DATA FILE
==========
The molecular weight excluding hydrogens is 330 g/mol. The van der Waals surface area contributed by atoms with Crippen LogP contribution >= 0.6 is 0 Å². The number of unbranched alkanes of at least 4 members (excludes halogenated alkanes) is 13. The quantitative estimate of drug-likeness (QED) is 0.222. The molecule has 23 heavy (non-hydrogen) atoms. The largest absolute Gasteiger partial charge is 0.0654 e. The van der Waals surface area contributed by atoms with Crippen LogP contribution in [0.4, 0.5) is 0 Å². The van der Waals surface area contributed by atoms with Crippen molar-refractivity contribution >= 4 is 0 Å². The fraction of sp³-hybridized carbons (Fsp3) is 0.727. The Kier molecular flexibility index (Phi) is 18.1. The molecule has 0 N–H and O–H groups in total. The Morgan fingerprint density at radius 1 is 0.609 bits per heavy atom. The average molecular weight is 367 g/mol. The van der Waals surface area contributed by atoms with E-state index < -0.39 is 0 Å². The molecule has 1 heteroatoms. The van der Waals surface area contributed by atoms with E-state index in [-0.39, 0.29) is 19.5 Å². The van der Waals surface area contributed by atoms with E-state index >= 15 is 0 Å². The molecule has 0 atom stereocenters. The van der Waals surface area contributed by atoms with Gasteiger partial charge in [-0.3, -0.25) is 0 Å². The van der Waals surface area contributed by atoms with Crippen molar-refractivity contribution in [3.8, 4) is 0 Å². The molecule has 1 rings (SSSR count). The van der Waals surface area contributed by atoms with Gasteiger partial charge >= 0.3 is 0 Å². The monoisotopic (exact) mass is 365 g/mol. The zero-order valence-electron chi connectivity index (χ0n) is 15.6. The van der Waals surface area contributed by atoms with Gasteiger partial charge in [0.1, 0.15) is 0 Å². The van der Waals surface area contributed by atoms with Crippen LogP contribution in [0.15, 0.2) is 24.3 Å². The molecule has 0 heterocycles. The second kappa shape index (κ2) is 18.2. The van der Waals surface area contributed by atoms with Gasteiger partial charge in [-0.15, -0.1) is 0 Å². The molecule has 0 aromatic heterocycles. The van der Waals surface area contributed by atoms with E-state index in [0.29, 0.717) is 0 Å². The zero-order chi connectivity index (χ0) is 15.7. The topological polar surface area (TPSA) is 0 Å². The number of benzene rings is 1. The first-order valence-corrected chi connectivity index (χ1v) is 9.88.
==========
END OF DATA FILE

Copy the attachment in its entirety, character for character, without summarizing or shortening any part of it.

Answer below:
The molecular weight excluding hydrogens is 330 g/mol. The van der Waals surface area contributed by atoms with Crippen LogP contribution >= 0.6 is 0 Å². The number of unbranched alkanes of at least 4 members (excludes halogenated alkanes) is 13. The quantitative estimate of drug-likeness (QED) is 0.222. The molecule has 23 heavy (non-hydrogen) atoms. The largest absolute Gasteiger partial charge is 0.0654 e. The van der Waals surface area contributed by atoms with Crippen LogP contribution in [0.4, 0.5) is 0 Å². The van der Waals surface area contributed by atoms with Crippen molar-refractivity contribution >= 4 is 0 Å². The fraction of sp³-hybridized carbons (Fsp3) is 0.727. The Kier molecular flexibility index (Phi) is 18.1. The molecule has 0 N–H and O–H groups in total. The Morgan fingerprint density at radius 1 is 0.609 bits per heavy atom. The average molecular weight is 367 g/mol. The van der Waals surface area contributed by atoms with E-state index < -0.39 is 0 Å². The molecule has 1 heteroatoms. The van der Waals surface area contributed by atoms with E-state index in [-0.39, 0.29) is 19.5 Å². The van der Waals surface area contributed by atoms with E-state index >= 15 is 0 Å². The molecule has 0 atom stereocenters. The van der Waals surface area contributed by atoms with Gasteiger partial charge in [-0.3, -0.25) is 0 Å². The van der Waals surface area contributed by atoms with Crippen molar-refractivity contribution in [3.8, 4) is 0 Å². The molecule has 1 rings (SSSR count). The van der Waals surface area contributed by atoms with Gasteiger partial charge >= 0.3 is 0 Å². The monoisotopic (exact) mass is 365 g/mol. The zero-order valence-electron chi connectivity index (χ0n) is 15.6. The van der Waals surface area contributed by atoms with Gasteiger partial charge in [0.1, 0.15) is 0 Å². The van der Waals surface area contributed by atoms with Crippen LogP contribution in [0.15, 0.2) is 24.3 Å². The molecule has 0 heterocycles. The second kappa shape index (κ2) is 18.2. The van der Waals surface area contributed by atoms with Gasteiger partial charge in [-0.15, -0.1) is 0 Å². The molecule has 0 aromatic heterocycles. The van der Waals surface area contributed by atoms with E-state index in [0.29, 0.717) is 0 Å². The zero-order chi connectivity index (χ0) is 15.7. The topological polar surface area (TPSA) is 0 Å². The number of benzene rings is 1. The first-order valence-corrected chi connectivity index (χ1v) is 9.88.